So, when my cell phone lit up, with an unknown Caller ID number, I knew it had to be in response to my ad in The New York Times as tech talent available for contract work. “Your hands on the keyboard.”
Who was it?
Boutros Boutros Ghali (Secretary General of the United Nations at the time)? No, it wasn’t. No, it wasn’t.
Edward Olcott calling collect for Bernard Olcott? Not that time.
My Dad? He would call me every once in a while when he had need of me.
How about Harvey Burgermeister? You didn’t think of that name, did ya?
Harv was a pudgy postal worker in Queens, NY – and he will go down in history as my very first customer. In that first phone call, he explained that he wanted to buy a personal computer for his home. Would I be able to help him select the right PC and then train him to get him started with e-mail and internet? Of course, the answer was yes!
I scheduled an appointment for the next day at his apartment. On the following day, instead of getting off the 7 train at Grand Central, I stayed on to cross a second river, the East (not really a river at all)! Plunging deep into Queens — the same sprawling borough that Dad had done everything to escape — I got off at what was for me an unfamiliar stop to potentially launch my own personal break out. A couple of blocks this way and that and — voilà! A nondescript building beckoned in the summer twilight, matching the given destination address.
Harv was low key, a man of few words. He listened patiently as I explained to him how I would drag him into the computer age. Basically I bought for my customers what I bought for myself, a mail order PC from Micron Electronics (bankrupt in 2008). I suggested a scaled down version for him to avoid wasting money on excess wherewithal. He agreed with my proposal and so I called up, right then and there, my customer service rep at Micron to order Harv’s brand new unit. Micron was great on the turn-around – they could deliver a newly built machine within about a week.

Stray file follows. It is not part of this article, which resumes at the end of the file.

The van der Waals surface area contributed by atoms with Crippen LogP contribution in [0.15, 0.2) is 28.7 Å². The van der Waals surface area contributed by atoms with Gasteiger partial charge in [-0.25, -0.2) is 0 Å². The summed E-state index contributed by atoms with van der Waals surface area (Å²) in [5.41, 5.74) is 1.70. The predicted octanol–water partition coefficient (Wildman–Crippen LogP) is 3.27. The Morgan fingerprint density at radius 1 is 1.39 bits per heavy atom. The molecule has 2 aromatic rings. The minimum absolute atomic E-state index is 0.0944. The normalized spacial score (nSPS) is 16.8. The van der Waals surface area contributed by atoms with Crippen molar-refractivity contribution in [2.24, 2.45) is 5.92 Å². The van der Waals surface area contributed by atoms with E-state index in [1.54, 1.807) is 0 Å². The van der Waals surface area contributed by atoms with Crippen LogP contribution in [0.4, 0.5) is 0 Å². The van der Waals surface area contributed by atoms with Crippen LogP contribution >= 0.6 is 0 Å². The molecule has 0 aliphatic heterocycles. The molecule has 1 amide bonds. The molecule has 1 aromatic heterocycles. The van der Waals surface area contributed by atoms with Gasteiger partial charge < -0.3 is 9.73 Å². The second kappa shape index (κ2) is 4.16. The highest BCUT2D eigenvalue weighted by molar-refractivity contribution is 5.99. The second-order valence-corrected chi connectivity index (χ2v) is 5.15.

Our next appointment was based on system delivery. Harv would notify me.
A week or so later, Harv called. Showtime!
I have always likened the delivery of a new PC, all pieces freshly packaged in big painted cardboard boxes, wrapped in clear or bubble plastic sheets, protected by huge Styrofoam frames, to that of a the arrival of a new-born. There were always two cartons – one for the main computer, called the “CPU” (although, technically speaking, the CPU was actually the processor chip inside, on the mother board), and a second for the color monitor. I didn’t waste my client’s time with amber or green screens. People wanted to see the colors of Windows 95!
After 15-20 minutes of unpacking and connecting all cables, it was time to fire up the new machine — the moment of truth! This was the instant when the quality of the Micron hardware would become evident. Would it boot up into a series of set up questions as expected? Or frazzle out in a shower of sparks? That would have been bad for business, akin to hiring the Three Stooges to put up wallpaper in the boudoir.
Micron was a good provider. Moe, Larry, and Curly? Not so much!